First, let’s look at Blueprint use by the numbers! More than 100 people from 45 different organizations have used, or are in the process of using, the Blueprint. And the Blueprint has informed at least $19.7 million of conservation investment, 99% of which supported on-the-ground actions like acquisitions, incentives, or management. Keep in mind, that’s only counting the examples we know about! Plenty of people are using the Blueprint on their own without help from staff, so those are all conservative estimates.
Now, it’s been awhile since we all sat down around the virtual campfire and heard stories about the great ways folks have been using the Blueprint lately. With the facts and figures out of the way, get comfortable, and let’s look back on some of the highlights from Blueprint 2.1!
The North Carolina Wildlife Resources Commission used the Blueprint and ecosystem indicators to strengthen a coastal wetlands grant application that secured the final $1 million needed to acquire a 3,000-acre parcel of forested wetlands on the Waccamaw River of NC. The proposal was submitted in collaboration with the North Carolina Coastal Land Trust. In addition to enhancing a significant conservation corridor, this project will add 1,009 acres of game lands open to the public for fishing, hunting, hiking and wildlife observation and provide a new canoe/kayak landing for public access to the Waccamaw River Blue Trail. The entire tract is highest priority in the Blueprint, which is a truly exceptional score! It supports habitat for priority amphibians and reptiles, the federally threatened Waccamaw silverside fish and wood stork, and other at-risk aquatic and terrestrial species. By protecting more than 7 miles of riverfront habitat and riparian buffers, this project preserves ecological integrity, improves connectivity, and supports water quality by complementing other ongoing conservation efforts in the Waccamaw River watershed.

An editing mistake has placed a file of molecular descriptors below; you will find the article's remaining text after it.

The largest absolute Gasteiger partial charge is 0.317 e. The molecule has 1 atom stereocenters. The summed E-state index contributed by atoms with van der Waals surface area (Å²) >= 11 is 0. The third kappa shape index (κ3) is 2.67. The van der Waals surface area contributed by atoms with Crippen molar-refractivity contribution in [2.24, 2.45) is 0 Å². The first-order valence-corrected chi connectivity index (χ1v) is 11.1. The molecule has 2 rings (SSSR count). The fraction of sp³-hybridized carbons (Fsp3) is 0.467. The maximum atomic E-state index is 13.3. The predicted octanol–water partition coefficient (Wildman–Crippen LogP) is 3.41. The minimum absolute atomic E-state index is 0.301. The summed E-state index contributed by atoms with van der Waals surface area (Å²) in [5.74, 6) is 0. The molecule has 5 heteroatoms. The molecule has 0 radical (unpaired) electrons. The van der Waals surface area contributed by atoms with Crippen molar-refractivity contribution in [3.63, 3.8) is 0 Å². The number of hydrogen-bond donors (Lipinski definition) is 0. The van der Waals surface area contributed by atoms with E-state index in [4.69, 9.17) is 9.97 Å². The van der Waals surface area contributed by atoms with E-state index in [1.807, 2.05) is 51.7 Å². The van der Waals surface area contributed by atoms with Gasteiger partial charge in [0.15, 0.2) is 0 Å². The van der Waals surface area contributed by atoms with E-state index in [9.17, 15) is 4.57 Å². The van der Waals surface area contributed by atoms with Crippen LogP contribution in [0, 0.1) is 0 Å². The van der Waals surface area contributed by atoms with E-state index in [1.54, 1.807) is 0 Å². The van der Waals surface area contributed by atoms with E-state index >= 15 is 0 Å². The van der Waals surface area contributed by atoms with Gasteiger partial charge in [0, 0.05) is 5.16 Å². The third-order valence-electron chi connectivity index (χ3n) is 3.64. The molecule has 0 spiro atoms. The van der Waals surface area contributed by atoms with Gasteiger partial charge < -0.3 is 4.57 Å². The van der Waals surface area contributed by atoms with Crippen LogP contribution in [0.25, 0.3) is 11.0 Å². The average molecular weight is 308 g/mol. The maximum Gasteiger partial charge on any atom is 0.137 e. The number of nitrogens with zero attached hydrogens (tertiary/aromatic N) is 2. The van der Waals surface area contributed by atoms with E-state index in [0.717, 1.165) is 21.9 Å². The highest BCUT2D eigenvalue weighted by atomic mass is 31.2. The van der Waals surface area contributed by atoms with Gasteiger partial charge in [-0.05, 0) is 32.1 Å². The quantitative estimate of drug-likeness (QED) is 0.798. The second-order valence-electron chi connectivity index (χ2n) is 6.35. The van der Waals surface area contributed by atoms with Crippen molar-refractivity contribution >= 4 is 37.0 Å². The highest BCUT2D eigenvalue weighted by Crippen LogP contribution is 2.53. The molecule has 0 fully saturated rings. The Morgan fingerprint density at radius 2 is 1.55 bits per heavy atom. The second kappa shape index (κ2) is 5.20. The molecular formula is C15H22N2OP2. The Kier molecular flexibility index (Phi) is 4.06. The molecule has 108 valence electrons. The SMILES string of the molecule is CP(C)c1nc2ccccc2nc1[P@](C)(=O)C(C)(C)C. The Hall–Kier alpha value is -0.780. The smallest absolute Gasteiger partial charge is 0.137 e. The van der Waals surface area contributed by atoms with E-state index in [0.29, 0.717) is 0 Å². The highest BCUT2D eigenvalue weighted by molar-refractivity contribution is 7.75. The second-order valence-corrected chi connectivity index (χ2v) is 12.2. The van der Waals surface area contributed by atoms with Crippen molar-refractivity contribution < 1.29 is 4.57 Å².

The U.S. Forest Service in South Carolina used the Blueprint to inform the Land Ownership Adjustment Strategy (LOAS) for Francis Marion and Sumter National Forests. The LOAS is a partner-driven plan identifying restoration and protection opportunities. The Blueprint also supported a Land and Water Conservation Fund (LWCF) proposal to acquire more than 3,500 acres of highest and high priority Blueprint areas, which would expand the U.S. Forest Service’s conservation legacy in South Carolina and begin implementation of the LOAS. That LWCF application successfully brought in $1.6 million for land acquisition!
In its third year, funding from the DOI Wildland Fire Resilient Landscapes program grew to a grand total of $3 million! As you may remember, the Blueprint, ecosystem indicators, and strong partner relationships in the cooperative helped bring that funding to the South Atlantic to support burning in priority longleaf pine focus areas. That investment has supported prescribed burning in priority longleaf pine focus areas on federal, state, nonprofit, and private lands. The indicators also served as metrics for reporting back on the impacts of prescribed burns on the integrity of the pine system.
Those are just three great examples of how Blueprint 2.1 was used. Staff have another 41 ongoing uses currently in progress, so there are a lot more to come! If you haven’t already, take a look at the “Who’s Using the Blueprint” page. I think of it as a Who’s Who in Blueprint users! I hope some of the stories will inspire some new ideas about how the Blueprint can help advance your work. If you want assistance using the Blueprint, please reach out to me at firstname.lastname@example.org or 919-707-0252.